Sewage used for fertilizers and energy at mines may prevent water shortages
Transforming the dirty water flushed down the drain into new products, such as clean energy and fertilizers, can help prevent reservoirs from running dry and change the way the resource is viewed.
According to Phys.org, water use risks leaving half the world facing severe scarcity by 2030 as demand outstrips supply. The way our societies and industries think about water – constantly extracting it for use and then dumping it back into oceans and rivers – is unsustainable in a world facing the challenges of a growing population and climate change, according to the site.
"Natural water resources are not endless," said Dr. Christos Makropoulos, Associate Professor at the National Technical University of Athens, Greece, and the Chief Information Officer of KWR, a water research institute in the Netherlands. "They are very dependent on a stable climate, which is currently changing – and we've based our entire economy and livelihoods on them just being available whenever we need them."
The United Nations believes there could be enough water to meet the world's growing needs, but only if we find a better way to make the most of every drop. According to Phys.org, a way to do this is to think about water in terms of the circular economy – keeping water within social or industrial systems for as long as possible and simultaneously extracting additional value from it.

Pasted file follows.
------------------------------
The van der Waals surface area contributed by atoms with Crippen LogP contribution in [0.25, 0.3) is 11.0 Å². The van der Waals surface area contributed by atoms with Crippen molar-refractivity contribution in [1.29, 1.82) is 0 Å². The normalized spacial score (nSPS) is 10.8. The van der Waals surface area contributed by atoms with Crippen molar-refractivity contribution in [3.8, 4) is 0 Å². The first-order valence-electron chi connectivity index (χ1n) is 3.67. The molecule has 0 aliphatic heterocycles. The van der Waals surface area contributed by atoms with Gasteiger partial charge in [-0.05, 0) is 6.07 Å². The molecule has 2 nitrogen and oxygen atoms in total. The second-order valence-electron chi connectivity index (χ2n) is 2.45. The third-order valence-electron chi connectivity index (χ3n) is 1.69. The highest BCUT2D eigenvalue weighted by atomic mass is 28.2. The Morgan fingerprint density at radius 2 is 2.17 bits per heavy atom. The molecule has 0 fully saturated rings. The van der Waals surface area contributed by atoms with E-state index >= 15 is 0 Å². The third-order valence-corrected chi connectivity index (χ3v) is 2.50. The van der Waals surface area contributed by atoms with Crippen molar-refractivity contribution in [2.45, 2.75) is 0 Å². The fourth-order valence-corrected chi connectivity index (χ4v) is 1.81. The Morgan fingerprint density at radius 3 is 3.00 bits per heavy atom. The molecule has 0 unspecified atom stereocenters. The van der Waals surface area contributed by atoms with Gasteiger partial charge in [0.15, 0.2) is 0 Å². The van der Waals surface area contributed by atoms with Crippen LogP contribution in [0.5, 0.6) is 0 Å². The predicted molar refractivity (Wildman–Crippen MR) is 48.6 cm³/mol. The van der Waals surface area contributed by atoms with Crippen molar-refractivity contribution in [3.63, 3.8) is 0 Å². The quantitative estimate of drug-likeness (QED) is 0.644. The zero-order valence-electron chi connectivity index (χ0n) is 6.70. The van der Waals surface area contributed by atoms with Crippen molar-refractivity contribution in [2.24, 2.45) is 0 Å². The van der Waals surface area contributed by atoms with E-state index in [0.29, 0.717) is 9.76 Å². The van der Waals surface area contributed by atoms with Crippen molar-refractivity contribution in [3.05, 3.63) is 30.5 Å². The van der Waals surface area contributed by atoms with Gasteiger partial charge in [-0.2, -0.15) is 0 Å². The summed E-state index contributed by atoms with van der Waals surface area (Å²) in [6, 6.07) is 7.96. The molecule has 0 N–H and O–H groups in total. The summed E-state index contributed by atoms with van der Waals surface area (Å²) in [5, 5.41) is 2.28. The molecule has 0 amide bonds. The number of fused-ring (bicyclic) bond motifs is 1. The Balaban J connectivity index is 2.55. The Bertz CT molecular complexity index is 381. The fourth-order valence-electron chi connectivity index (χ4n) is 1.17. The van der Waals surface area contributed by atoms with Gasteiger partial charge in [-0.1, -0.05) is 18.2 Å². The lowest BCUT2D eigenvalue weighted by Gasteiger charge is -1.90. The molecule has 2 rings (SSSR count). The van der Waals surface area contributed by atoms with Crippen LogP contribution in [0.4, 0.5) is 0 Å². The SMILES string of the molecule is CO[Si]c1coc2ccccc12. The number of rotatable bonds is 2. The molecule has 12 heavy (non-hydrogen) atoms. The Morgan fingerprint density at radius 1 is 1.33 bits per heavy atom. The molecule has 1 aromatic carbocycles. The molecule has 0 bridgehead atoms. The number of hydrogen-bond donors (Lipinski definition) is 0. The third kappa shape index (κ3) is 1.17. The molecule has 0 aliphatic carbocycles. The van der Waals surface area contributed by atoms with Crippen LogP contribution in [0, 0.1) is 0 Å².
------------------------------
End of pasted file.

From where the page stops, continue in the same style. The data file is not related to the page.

"If you manage to treat and reuse wastewater, and extract useful materials and energy, like nutrients that could become fertilizers for agriculture, or added-value compounds for the chemical industry – you are both protecting the environment and shielding your cities and industries [from water scarcity]," Makropoulos said.
Makropoulos is the co-coordinator of NextGen, a project demonstrating different circular water technologies across ten different sites in Europe. According to Phys.org, in the Netherlands they are using engineered ecosystems to treat and reuse wastewater from a brewery. In the United Kingdom, they are developing technologies to extract methane gas from wastewater treatment plants so it can be used as an energy source.